PROVO, Utah — A new study from Brigham Young University psychology professor Terisa Gabrielsen found that the method for detecting autism in young children is being administered inconsistently.
The current screening process used is the Modified Checklist for Autism in Toddlers, or M-CHAT.
"It's a simple 20 question questionnaire that asks about basic development that we're looking for that's very specific to red flags for Autism," Gabrielsen said.
She added that the M-CHAT is effective in detecting autism, but her study found that providers are administering it inconsistently among children.
"When we get out into the real world and we're using the M-CHAT, some of the rigor gets left behind," she said.
The study shows that while 73% of children were screened for autism at least once, only 54% were screened at both the 18- and 24-month check-ups. The disparity in detection is especially prevalent in Hispanic children, and kids from lower socioeconomic statuses. Gabrielsen said the lack of follow-up can create problems for children who initially pass the M-CHAT screening, but are later diagnosed with autism.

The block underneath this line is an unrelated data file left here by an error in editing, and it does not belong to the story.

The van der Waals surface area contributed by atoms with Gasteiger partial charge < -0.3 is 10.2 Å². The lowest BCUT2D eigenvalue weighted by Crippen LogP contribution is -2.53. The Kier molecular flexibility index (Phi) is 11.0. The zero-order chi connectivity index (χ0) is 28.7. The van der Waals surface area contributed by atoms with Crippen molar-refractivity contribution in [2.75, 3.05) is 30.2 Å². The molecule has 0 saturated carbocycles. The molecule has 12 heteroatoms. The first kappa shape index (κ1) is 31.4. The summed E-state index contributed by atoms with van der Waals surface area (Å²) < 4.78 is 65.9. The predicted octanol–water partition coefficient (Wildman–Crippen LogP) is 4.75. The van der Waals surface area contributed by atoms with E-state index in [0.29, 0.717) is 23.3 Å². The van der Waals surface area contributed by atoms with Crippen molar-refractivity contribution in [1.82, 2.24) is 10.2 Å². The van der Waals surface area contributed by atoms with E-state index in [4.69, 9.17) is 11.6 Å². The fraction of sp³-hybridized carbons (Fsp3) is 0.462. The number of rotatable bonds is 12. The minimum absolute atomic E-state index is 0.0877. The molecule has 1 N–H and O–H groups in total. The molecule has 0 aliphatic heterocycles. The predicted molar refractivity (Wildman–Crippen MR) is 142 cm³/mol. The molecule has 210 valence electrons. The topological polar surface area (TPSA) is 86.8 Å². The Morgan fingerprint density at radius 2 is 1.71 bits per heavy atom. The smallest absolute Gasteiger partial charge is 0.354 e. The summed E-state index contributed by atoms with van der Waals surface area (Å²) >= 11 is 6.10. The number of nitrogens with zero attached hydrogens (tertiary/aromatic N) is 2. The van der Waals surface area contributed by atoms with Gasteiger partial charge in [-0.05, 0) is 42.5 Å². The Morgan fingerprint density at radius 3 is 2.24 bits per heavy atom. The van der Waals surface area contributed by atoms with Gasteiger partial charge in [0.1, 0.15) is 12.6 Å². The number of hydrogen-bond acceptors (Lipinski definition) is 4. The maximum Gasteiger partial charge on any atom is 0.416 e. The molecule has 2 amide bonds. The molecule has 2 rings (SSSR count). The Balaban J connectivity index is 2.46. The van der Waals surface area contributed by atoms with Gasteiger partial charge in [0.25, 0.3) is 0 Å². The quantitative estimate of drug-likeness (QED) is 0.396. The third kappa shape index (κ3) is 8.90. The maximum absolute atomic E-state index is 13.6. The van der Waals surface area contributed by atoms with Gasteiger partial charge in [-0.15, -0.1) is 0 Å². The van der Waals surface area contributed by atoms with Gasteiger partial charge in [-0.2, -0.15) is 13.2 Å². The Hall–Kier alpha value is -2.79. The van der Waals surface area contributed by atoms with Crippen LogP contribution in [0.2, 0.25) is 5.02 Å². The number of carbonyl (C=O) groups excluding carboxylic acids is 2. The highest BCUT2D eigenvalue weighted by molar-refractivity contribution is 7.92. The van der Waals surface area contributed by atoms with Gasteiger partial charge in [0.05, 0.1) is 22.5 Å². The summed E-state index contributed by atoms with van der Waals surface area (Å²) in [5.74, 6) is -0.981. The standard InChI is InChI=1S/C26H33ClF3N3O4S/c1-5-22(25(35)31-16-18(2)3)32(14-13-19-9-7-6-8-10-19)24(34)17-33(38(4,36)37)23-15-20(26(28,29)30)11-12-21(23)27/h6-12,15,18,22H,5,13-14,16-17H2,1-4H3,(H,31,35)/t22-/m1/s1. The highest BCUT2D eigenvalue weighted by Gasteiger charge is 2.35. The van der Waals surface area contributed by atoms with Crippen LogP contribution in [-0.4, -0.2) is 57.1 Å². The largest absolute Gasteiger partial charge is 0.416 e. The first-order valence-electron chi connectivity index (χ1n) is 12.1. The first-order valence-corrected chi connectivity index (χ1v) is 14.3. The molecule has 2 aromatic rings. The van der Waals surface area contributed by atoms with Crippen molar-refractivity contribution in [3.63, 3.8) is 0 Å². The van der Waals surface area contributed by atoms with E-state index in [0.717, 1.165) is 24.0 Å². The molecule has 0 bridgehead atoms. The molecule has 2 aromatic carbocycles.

"Even though the screen didn't show concern, concerns were there," she said. "The bottom line is the screen is a good tool, but if you have concerns and the screen doesn't show them, keep following your instincts and keep seeking help."
The missed opportunity to catch autism early creates challenges for both parents and children.
"Early intervention really is key, and that's true of any medical condition any psychological condition," Gabrielsen added. "It's absolutely key that you get help as soon as you can."
She said children who are diagnosed later in life are still able to get the help and resources they need to live happy and successful lives, but early intervention is a more efficient way of administering those resources.
"If we can capitalize on that intense developmental phase of the brain, and we can get developmental trajectories back on track in that early age kids have a quicker, easier path to full inclusion," Gabrielsen said.
Gabrielsen is part of an interdisciplinary cohort at BYU called Autism Connect. The group works to build bridges between several fields of study like medicine, education and psychology to find a more holistic approach to treating autism.